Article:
3 Tips For Avoiding Holiday Toy Overload

The holidays are here, which means parents all over the world are thinking the same thing- For the love of God, the last thing our kids need are more toys!

My husband and I are right there with you. At least once a day, I find myself standing in the middle of our playroom wondering how in the world we ended up with so many damn toys.

Right now, my husband is thinking, um, I know how we did, you bought them!

He's right, I do most of the toy buying in our house. When our older son was younger, I was a little overzealous about buying sensory-related toys. During his weekly therapy, the second his OT or PT brought out a sensory toy, I whipped out my phone and ordered it on Amazon.

Though I've curtailed my impulsive sensory-toy purchases, our toy room is still in constant need of spring cleaning.

It took us a couple Christmases to realize that we needed to lay down some ground rules in order to prevent our already packed playroom from becoming unmanageable.

If you're in the same boat, here are three tips to prevent holiday toy overload:

1. Clean out and organize your child's toys BEFORE Christmas/ Hanukkah. Every year before Christmas, we schedule an afternoon to clean out and organize our boys' playroom. We make sure to do it when they're at their grandparents' for the day so we can get in there and get rid of the toys they've outgrown (donate what's still in good condition, throw out the rest), without any resistance.

2. Adopt the gift motto: too much of a good thing is a bad thing. In our family this means Santa brings one present, mommy and daddy give one present and the grandparents give one present. Fewer gifts = less overstimulation. If you have other relatives who want to buy presents for your kids, suggest books or some kind of "experience" (museum tickets, movie or zoo passes).

3. Get a toy, give a toy. For each toy your kids receive, have them choose a toy they don't play with anymore to donate. Put them in a bin and once it's full, bring it to Goodwill.

I know what you're thinking- that sounds great in theory, but there's no way my kids are going to part with any of their toys, no matter how long it has been since they've played with them! I thought the same thing. But, I think you'll be surprised by the increased willingness to say goodbye to old toys brought on by their excitement about all the new toys.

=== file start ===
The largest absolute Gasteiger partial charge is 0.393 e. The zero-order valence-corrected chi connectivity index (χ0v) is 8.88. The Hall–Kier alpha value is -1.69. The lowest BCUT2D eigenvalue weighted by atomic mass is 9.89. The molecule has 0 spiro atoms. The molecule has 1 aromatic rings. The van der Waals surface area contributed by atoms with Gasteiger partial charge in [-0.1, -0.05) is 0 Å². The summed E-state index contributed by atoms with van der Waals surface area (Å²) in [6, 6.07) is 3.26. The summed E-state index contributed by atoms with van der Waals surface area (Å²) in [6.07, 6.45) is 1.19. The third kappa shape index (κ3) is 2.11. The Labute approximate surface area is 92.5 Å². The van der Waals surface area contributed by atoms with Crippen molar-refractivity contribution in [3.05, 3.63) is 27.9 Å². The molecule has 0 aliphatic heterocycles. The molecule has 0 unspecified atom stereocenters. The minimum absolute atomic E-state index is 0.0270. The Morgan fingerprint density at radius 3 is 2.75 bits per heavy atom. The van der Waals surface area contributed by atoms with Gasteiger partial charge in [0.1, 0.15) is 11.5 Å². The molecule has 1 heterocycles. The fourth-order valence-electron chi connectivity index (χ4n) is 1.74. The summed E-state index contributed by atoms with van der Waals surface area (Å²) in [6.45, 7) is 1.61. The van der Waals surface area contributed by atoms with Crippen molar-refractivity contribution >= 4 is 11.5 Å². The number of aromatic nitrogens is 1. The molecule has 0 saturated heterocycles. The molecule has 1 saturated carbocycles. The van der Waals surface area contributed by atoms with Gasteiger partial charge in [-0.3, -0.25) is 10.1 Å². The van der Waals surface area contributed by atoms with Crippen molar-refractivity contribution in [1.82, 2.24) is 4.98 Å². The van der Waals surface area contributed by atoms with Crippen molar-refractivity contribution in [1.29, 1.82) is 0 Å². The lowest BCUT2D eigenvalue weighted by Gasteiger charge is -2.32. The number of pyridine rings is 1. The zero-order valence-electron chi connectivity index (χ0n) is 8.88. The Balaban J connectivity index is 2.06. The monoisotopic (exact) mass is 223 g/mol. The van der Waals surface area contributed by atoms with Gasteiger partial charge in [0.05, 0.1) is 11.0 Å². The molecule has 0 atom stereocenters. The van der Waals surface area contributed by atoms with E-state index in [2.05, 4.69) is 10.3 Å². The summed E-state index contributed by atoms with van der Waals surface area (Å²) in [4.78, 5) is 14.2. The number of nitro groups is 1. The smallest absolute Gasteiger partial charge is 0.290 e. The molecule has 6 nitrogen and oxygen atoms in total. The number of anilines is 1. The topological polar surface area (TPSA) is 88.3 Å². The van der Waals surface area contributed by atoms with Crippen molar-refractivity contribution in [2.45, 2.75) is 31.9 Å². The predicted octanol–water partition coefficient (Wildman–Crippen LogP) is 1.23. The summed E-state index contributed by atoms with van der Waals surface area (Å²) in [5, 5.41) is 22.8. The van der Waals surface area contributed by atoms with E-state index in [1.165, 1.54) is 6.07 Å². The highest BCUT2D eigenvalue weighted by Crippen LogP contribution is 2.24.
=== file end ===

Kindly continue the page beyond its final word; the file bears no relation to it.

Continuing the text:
The holidays are such a fun time of year for young kids. But there's a fine line between fun and too much fun. It's easy for holiday activities and rituals to cause overstimulation, especially in kids with sensory processing challenges.

These tips to avoid holiday toy overload are one way to help minimize overstimulation and to keep your sensory-sensitive kid regulated during this fun, yet simultaneously stressful time of year.

One more way to minimize overstimulation is to choose "passive" over "active" toys.

Passive toys- blocks, Legos, dolls, manipulatives- don't do anything on their own; they require the child to use his imagination.

Active toys- anything battery operated, high-tech or with a screen- do something that entertains without any use of the child's imagination; the child simply presses a button, turns a knob or flips a switch.

In a nutshell: Active toys make passive learners while passive toys make active learners.

If you need some good passive toy suggestions, stay tuned for my holiday gift guide for sensory-sensitive kids coming your way next week...

How do you handle holiday gift-giving? If you have any tried and true strategies for minimizing overstimulation, leave them in the comments below...the Sensory Mom community and I would love to hear from you.


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Hi! I'm Cameron, mom of two incredible, "differently-wired" boys who have sensory processing challenges, wife of a nerdy surfer, mindfulness practitioner and Parenting Coach with master's degrees in education and psychology.